• Processors suitable for the execution of a computer program include, by way of example, both general and special purpose microprocessors, and any one or more processors of any kind of digital computer. Generally, a processor will receive instructions and data from a read-only memory or a random access memory or both. The essential elements of a computer are a processor for performing instructions and one or more memory devices for storing instructions and data. Generally, a computer will also include, or be operatively coupled to receive data from or transfer data to, or both, one or more mass storage devices for storing data, e.g., magnetic, magneto-optical disks, or optical disks. However, a computer need not have such devices. Moreover, a computer can be embedded in another device, e.g., a mobile telephone, a personal digital assistant (PDA), a mobile audio player, a Global Positioning System (GPS) receiver, to name just a few. Computer-readable media suitable for storing computer program instructions and data include all forms of non-volatile memory, media and memory devices, including by way of example semiconductor memory devices, e.g., EPROM, EEPROM, and flash memory devices; magnetic disks, e.g., internal hard disks or removable disks; magneto-optical disks; and CD-ROM and DVD-ROM disks. The processor and the memory can be supplemented by, or incorporated in, special purpose logic circuitry.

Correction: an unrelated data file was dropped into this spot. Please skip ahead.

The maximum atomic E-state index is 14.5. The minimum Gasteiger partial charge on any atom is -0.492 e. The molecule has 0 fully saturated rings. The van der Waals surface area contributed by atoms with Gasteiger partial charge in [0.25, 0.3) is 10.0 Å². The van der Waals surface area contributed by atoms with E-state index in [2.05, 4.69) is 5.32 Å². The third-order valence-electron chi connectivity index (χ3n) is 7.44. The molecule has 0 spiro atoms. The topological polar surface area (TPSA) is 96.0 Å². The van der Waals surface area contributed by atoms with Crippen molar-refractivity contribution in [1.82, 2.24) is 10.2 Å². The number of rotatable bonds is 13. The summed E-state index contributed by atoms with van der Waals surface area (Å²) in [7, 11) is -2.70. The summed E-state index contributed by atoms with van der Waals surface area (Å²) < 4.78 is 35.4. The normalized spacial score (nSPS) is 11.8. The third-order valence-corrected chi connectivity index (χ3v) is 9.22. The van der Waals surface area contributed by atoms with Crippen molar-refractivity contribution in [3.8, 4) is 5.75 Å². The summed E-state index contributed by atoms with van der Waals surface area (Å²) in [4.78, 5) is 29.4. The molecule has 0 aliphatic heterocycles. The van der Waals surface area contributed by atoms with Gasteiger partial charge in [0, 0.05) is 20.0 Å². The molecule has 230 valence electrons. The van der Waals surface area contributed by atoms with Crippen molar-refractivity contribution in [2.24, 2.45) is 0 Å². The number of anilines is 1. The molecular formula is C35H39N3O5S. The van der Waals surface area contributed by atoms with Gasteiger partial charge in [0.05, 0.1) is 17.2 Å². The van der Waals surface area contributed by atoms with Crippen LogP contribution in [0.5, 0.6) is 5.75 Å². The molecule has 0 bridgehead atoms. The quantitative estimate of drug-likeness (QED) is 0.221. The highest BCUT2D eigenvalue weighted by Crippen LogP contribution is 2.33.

• To provide for interaction with a user, embodiments of the subject matter described in this specification can be implemented on a computer having a display device, e.g., a CRT (cathode ray tube) or LCD (liquid crystal display) monitor, for displaying information to the user and a keyboard and a pointing device, e.g., a mouse or a trackball, by which the user can provide input to the computer. Other kinds of devices can be used to provide for interaction with a user as well; for example, feedback provided to the user can be any form of sensory feedback, e.g., visual feedback, auditory feedback, or tactile feedback; and input from the user can be received in any form, including acoustic, speech, or tactile input.
  • Embodiments of the subject matter described in this specification can be implemented in a computing system that includes a back-end component, e.g., as a data server, or that includes a middleware component, e.g., an application server, or that includes a front-end component, e.g., a client computer having a graphical user interface or a Web browser through which a user can interact with an implementation of the subject matter described in this specification, or any combination of one or more such back-end, middleware, or front-end components. The components of the system can be interconnected by any form or medium of digital data communication, e.g., a communication network. Examples of communication networks include a local area network (“LAN”) and a wide area network (“WAN”), e.g., the Internet.